This shows the expected set up. The board is divided into squares using discrete brown dots, so hopefully preserving the look of a wargame over a board game. This board is built on the back of a pinboard one of my regular opponents kindly donated to put up in Shedquarters. I never really had the wall space or the need for it, so it serves a good purpose here.


Unlike "Rapid Raphia" the armies for this one are not even in terms of units. Furthermore the Indians don't get a general figure. This is partly because there isn't enough room in the squares for a unit AND my Porus figure (he's in a chariot) but mainly because he doesn't seem to have done much in the battle.

The rules have been re-written and gone off for blind playtesting. There's been a few changes. "Rapid Raphia" is essentially a battle between two evenly matched sides using the same weapons systems. "Hurried Hydaspes" is a bit more asymmetric. The heavy cavalry on opposite sides isn't really comparable, and neither is the heavy infantry. It'll be a good test for the original concept.

Post Script: The other board was left to dry in Shedquarters today and it has been a bit warm. Consequently it has warped a bit. Curses. Need to attach a frame to the back to pull it back into shape. What a nuisance.

Sunday, 7 June 2015

Some Peruvian Pictures

Through a fortunate combination of circumstances I found myself with enough time on Saturday to sit down with Serif DrawPlus and do some flags for my Peruvian units.

The flags are quite involved, as they have the Peruvian coat of arms in the middle. Luckily for me it always fits exactly on the white central band of the flag, so I had to do little to easily available internet images to give me the basics I needed. This is less true of the Bolivian flag, where some serious time with PhotoPlus is going to be required.

So, come Sunday morning all my completed units had their flags attached and varnished and ready for a photo shoot.


Here we have a couple of line battalions, screened by some Cazadores, flanked by my cavalry. The buildings are from my AK47 collection, and are the closest I've got to what I saw on the Altiplano.  I thought I could use my Spanish buildings as they're adobe with those Mediterranean roof tiles. Alas they're all multi-storied and most Peruvian architecture is lower, on account of the earthquakes and stuff they get. Plus outside of the cities the buildings usually aren't white.


Same shot from behind the lines. Pleased with how bright the colours came up on the standards as they were printed on my ink jet using generic cartridges. The clear varnish has really brought them up nicely. You'll see I've painted the back of the bases with identifying marks by regiment.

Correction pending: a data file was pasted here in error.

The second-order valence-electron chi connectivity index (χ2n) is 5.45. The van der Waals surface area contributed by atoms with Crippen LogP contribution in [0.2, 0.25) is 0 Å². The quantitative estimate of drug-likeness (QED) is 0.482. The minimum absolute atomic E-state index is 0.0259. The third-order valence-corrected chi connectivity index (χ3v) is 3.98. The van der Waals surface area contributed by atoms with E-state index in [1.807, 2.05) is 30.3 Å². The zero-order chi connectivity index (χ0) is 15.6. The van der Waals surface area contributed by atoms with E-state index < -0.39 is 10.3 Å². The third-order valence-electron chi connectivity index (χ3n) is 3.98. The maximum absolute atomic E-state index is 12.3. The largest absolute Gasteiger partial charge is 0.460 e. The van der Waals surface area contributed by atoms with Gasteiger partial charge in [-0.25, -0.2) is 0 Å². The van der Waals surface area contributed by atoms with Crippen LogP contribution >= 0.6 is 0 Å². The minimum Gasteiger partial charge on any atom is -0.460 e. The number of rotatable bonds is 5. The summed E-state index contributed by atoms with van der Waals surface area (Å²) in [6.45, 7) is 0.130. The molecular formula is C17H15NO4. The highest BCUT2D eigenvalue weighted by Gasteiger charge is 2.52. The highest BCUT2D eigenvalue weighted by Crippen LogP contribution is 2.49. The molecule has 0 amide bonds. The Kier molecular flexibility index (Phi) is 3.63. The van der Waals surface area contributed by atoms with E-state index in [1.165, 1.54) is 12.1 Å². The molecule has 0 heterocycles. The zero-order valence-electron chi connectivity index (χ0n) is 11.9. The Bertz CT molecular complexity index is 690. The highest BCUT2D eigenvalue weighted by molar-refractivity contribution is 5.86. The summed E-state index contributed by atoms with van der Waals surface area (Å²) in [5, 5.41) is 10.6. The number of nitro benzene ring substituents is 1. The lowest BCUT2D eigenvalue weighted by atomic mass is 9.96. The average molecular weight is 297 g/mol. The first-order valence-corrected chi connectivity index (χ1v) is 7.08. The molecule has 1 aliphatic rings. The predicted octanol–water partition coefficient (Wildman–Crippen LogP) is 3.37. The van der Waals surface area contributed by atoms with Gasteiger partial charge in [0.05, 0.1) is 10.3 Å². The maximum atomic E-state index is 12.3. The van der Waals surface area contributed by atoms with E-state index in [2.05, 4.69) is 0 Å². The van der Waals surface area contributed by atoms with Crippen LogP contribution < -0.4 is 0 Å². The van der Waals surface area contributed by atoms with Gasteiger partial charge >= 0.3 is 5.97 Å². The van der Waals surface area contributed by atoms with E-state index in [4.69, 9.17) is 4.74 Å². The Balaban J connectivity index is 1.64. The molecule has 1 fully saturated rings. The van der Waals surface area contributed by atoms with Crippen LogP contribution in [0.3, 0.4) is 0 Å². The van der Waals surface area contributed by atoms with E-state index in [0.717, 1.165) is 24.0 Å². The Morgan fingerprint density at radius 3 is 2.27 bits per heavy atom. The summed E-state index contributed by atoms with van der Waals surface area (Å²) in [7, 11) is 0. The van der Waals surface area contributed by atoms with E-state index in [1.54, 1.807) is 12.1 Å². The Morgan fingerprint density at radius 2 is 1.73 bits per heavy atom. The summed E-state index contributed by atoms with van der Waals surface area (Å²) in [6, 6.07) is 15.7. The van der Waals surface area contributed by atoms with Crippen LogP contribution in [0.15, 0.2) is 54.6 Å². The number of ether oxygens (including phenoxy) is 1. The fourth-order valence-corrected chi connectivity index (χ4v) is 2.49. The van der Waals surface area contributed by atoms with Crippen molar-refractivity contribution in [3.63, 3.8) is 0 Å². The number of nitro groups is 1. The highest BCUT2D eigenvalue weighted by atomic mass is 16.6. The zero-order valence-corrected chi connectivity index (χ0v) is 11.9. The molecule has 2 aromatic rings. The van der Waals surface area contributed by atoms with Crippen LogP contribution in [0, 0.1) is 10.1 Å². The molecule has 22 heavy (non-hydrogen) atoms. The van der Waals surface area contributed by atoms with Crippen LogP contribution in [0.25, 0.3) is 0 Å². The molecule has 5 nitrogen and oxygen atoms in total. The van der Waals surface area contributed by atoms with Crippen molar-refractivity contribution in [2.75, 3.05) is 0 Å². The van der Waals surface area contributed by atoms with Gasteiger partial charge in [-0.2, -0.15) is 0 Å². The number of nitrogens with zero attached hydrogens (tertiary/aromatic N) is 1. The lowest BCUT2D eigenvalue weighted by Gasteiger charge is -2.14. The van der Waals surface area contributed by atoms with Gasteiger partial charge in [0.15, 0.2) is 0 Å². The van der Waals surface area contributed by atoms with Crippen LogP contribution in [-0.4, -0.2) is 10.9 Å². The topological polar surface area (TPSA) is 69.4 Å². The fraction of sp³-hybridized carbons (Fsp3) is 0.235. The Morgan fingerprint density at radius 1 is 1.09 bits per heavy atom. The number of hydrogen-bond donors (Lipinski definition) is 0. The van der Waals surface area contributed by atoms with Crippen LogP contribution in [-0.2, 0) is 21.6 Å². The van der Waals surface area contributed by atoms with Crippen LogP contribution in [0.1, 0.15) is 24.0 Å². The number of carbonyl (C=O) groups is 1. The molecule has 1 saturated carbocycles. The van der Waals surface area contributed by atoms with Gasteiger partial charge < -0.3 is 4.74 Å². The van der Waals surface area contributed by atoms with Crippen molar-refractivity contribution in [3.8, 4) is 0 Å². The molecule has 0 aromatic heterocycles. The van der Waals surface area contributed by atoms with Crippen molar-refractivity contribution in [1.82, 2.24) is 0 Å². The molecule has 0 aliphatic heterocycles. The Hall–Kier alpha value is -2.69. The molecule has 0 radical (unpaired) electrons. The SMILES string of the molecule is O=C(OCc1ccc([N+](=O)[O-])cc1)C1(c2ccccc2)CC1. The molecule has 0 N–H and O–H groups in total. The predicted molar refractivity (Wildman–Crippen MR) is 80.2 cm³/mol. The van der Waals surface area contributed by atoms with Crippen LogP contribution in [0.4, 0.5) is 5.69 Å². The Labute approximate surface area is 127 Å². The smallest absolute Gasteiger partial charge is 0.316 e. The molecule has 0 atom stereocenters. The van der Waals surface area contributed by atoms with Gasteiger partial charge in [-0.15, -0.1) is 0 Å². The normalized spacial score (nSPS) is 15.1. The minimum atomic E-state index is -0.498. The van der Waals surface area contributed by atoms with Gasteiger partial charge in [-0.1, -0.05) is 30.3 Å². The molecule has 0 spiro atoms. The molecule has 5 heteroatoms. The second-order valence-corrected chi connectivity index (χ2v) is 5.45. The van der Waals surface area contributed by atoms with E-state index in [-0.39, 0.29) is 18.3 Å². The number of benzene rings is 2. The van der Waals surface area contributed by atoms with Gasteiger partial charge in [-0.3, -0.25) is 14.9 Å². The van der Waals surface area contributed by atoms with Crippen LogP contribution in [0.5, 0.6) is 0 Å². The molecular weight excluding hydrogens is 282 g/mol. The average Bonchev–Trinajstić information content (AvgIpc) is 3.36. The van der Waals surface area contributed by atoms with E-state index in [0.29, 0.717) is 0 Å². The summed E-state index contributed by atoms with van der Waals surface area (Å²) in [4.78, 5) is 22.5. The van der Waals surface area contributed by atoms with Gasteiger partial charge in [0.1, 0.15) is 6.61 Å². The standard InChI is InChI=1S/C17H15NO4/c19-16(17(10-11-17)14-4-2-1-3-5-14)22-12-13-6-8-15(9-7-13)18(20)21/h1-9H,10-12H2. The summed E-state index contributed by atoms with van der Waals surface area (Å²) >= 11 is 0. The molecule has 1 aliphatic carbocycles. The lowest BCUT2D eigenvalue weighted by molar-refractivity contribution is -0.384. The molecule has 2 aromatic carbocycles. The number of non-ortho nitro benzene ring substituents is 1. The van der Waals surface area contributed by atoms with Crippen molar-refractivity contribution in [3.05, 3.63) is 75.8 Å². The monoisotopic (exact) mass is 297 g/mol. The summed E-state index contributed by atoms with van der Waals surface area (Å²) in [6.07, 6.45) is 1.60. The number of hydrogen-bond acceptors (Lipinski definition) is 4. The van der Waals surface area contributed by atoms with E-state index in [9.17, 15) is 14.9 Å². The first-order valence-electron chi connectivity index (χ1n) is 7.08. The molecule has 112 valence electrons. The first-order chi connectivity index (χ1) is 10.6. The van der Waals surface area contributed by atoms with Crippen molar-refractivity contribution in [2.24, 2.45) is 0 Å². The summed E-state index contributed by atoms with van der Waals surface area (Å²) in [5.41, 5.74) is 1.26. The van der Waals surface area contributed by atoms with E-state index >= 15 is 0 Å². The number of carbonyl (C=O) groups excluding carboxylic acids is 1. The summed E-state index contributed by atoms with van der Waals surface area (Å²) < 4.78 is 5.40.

More of a close up, with the units in classic Neil Thomas formations.


Each unit so far is slightly different. The Peruvian forces had two campaign uniforms, white & blue, for summer & winter respectively. They often wore both together as it gets cold at altitude regardless of the time of year. Furthermore the dress uniform had red trousers and white gaiters, so there's variety to be had.


Better shot showing the flags. I'm really getting to like these guys. Artillery piece on the desk will hopefully get finished this evening.

Tuesday, 2 June 2015

More bank holiday fun (part 2)

A bit late on the write up of the second game. Had to do pesky things like go to work. Then we were up in the North helping young Master T and his girlfriend move into their very first own house, which was lovely. Then I had to catch up and watch all of the Cup Final to see the might Gooners triumph once more.

Anyhow, back to the story....

Suitably refreshed after lunch at the Coach & Horses we were back for round two of our matrix game day.

As previously trailed this was Alexander’s last major battle, Hydaspes. I chose this partly because I’ve been doing it a lot over the last year or so, which means I’m fairly comfortable with what I think happened and so felt okay about adjudicating arguments about the battle, And partly because it has lots of elephants. Who doesn’t like elephants?

Phil was Alexander with Tony as his loyal lieutenant Coenus. Chris got King Porus with Tom as a unnamed side kick.


As you can see Tom loves to get behind lots of toy soldiers when he has the chance. Or was it because there loads of elephants. Did I mention that there were loads of elephants?